A state audit released today finds a wealth of problems with Oregon’s Child Welfare Office with leaders continually failing to fix systemic problems. The agency has paid out $39 million in settlements since 2006 for failing to keep children safe.
The Secretary of State’s scathing audit took aim at every aspect of a critical agency responsible for the safety of neglected and abused children, from receiving complaint calls to certifying foster homes and investigating families.
It found the Office of Child Welfare, within the state’s vast Department of Human Services, has failed to keep up with legal mandates and the increased demand for state intervention. The office currently oversees 7,800 children in foster care in Oregon.
The audit found that management has failed to implement prior reform recommendations; foster parents don’t get enough training or support; DHS has failed to adequately recruit and retain foster parents; there’s not enough group homes or treatment facilities to meet the needs for kids taken out of their family homes; and burnout and turnover are high among child welfare workers.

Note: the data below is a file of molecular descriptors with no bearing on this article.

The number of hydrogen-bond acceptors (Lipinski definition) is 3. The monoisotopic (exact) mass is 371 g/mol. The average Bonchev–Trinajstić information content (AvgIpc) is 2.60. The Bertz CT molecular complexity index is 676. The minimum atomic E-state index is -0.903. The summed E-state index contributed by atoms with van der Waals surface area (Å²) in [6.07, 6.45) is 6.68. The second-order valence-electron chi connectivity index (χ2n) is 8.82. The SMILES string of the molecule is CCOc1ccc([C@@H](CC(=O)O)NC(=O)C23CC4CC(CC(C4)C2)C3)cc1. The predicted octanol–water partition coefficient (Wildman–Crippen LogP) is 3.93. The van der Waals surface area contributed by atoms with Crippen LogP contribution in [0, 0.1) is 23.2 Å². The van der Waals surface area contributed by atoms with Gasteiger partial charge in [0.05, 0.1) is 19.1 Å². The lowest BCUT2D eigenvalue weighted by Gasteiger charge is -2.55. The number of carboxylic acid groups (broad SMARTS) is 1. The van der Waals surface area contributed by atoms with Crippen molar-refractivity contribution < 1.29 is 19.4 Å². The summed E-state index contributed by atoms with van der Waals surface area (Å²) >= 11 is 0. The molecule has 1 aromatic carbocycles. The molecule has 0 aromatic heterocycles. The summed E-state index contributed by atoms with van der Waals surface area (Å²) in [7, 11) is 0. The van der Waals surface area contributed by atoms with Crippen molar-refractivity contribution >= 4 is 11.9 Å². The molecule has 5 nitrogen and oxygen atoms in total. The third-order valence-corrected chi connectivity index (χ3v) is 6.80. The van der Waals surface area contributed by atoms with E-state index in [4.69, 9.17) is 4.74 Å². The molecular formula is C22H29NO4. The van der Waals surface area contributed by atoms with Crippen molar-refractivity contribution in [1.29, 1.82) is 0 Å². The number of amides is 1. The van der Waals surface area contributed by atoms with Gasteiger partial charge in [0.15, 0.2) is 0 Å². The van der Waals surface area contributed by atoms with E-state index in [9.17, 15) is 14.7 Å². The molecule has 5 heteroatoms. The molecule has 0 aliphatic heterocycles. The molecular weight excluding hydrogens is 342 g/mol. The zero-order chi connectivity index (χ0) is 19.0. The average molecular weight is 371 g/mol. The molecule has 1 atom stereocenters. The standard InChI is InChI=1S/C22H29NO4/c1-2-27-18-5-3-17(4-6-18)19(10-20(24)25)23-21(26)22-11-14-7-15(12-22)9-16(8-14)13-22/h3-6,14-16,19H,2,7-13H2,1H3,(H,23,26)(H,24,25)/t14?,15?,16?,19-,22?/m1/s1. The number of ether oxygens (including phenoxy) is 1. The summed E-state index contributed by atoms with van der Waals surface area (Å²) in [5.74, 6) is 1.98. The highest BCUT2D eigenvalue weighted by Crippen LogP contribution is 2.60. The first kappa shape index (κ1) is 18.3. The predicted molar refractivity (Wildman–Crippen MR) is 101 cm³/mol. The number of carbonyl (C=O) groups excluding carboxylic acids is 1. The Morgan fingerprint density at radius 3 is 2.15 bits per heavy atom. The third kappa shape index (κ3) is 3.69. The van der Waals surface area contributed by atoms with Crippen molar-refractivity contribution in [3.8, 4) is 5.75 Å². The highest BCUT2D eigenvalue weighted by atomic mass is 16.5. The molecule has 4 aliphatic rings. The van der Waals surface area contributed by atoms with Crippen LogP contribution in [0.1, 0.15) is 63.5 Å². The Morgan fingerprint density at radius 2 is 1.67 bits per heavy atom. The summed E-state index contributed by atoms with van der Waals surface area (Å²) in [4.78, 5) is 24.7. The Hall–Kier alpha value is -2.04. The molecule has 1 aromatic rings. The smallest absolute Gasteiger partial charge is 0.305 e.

This is not the first time that the state has identified chronic problems in the child welfare program. In 2015, in the wake of a scandal at Portland foster care provider Give Us This Day, Governor Kate Brown conducted an independent review of the state’s Child Welfare Department. The review culminated in the ousting of the head of DHS at that time.